Only fools lock in for a decade. That’s what many thought prior to this year, and some still do.
But at least now it’s more debatable. That’s because, for the first time ever, there’s a 10-year mortgage with a 1-handle.
On Monday, a few mortgage brokers started advertising a 1.99% 10-year fixed, breaking Tangerine’s prior record of 2.14%. The move came after mortgage finance company CMLS Financial launched a new 10-year promotion in the broker channel.
Like almost all of the lowest broker offers, this 1.99% is bought-down, meaning the brokers are coughing up the majority of their commission to offer customers a lower rate.
Is it Finally Time for a 10-Year?
All the knocks against 10-year fixed rates must now be reassessed—including arguments that:
- 10-year premiums are too big given structurally low inflation and Canada’s low-for-long rate environment
- 10-year early termination penalties can be harsh if you break the mortgage before five years.
Before we get into that, however, here’s a quick rundown of the features and requirements of this deal:
- Loan-to-value: 65% or less, or over 80%
- Mortgage type: Purchases and switches only (no refis)
- For refinances, Tangerine’s 2.14% is still the best 10-year on the block
- Rate hold: 120 days
- Prepayment options: Annual 20% lump-sum and 20% payment increase
- Minimum credit score: 720 (or 660 if high-ratio)
- Permitted amortizations: 12-25 years
The offer is from a fair penalty lender (CMLS Financial), but you’ll still want to avoid this product if there’s any material chance you will:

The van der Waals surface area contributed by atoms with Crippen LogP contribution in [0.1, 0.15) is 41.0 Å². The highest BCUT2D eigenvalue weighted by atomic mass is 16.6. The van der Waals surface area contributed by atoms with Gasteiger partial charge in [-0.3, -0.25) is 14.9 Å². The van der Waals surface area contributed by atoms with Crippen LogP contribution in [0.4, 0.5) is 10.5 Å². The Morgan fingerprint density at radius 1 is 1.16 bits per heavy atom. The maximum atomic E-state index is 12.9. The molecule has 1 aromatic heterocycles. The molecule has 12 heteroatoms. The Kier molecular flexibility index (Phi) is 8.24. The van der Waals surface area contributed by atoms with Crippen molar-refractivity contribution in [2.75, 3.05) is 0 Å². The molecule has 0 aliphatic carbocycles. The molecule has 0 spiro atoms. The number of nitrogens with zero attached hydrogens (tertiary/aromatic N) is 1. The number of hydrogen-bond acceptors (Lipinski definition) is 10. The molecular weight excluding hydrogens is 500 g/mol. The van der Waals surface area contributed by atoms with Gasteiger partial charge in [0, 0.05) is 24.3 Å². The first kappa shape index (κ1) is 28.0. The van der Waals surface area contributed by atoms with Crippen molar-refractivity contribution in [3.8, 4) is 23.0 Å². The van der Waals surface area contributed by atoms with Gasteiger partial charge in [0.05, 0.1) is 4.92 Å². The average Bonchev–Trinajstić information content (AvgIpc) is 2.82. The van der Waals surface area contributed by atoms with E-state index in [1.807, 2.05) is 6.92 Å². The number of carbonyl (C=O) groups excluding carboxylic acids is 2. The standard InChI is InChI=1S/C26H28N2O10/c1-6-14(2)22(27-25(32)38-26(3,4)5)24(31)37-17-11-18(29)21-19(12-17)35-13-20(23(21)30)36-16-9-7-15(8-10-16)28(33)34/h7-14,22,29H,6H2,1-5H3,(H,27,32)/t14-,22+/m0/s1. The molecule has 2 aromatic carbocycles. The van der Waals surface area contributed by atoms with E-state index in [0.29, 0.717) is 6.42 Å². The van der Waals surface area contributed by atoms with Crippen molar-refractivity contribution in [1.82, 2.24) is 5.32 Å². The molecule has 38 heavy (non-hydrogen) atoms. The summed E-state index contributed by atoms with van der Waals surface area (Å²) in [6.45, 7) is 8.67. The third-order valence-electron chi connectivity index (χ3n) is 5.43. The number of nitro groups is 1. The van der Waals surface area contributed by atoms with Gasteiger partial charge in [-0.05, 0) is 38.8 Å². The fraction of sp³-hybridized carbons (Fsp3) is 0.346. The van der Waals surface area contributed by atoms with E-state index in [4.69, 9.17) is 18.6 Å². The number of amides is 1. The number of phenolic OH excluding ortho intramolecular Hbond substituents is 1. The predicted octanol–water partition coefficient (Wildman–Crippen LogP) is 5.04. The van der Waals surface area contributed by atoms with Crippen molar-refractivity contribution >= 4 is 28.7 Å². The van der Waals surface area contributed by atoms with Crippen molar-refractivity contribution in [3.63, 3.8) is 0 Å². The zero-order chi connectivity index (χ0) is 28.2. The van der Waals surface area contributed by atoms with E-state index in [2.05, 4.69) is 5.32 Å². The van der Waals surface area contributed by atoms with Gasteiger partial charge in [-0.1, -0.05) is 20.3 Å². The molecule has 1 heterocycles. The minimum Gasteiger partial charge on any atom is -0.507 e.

(A) break the mortgage before the 60-month mark
(B) need to refinance before the 60-month mark.
Before five years, 10-year penalties can be extreme. After five years, the prepayment penalty is as good as it gets, just three-months’ interest. That’s cheap enough to break the mortgage early and go elsewhere, which you might need to do if:
- interest rates are lower in five years and you want to reset your rate
- you need to refinance (e.g., break the mortgage and pull out equity) and the lender doesn’t give you a good enough deal, or
- you want to buy a more expensive home after five years, and the lender doesn’t give you a low enough rate on your new borrowing.
Compared to the lowest 5-year fixed rates — and assuming you ride out the mortgage with no changes — a 10-year is guaranteed to cost you about $3,000 more over the first 60 months, per $100,000 of mortgage. That’s a big chunk of change.
That said, what happens after five years is where a 10-year mortgage proves itself.
For example, if your 5-year fixed came up for renewal and the best available rates at the time were over 1.57 percentage points higher, you would have been better off paying more upfront for the 10-year fixed.
How likely is a 157+ basis-points surge in rates over five years? Well, if you look back to January 1951 (as far back as Bank of Canada long-term mortgage data goes), it’s happened roughly 17% of the time.
But this time around, we could see an economic recovery like no other, thanks to:
- Deficit spending in Ottawa, to the tune of $380+ billion — the largest in the developed world, as a share of GDP
- Ongoing stimulus spending in the U.S., especially if the Democrats take all three branches of government (we’ll know how that plays out in January)
- Pent-up consumer demand that should be unleashed post-vaccine
- A record 28.2% savings rate (in Q2 2020), a good portion of which will be spent in coming years
- COVID-related supply constraints
- Quantitative Easing
- Mounting home and stock prices
- Emergency-low near-zero interest rates
- Record government bond issuance
- Higher borrowing demand once the recovery accelerates.
All of this could eventually be inflationary and/or bullish for mortgage rates, other things equal.
Counterbalancing these factors are long-term unemployment in devastated industries, exports that are far below pre-pandemic levels and other COVID-caused macro scars.
So, while inflation risk is low today, if there ever was a time we might see inflation rocket above the BoC’s 2% comfort level, the next five years might be it. At least, that’s what the inflation hawks claim.
If you believe those people, 1.99% is a historical pittance for a whole lot of rate security.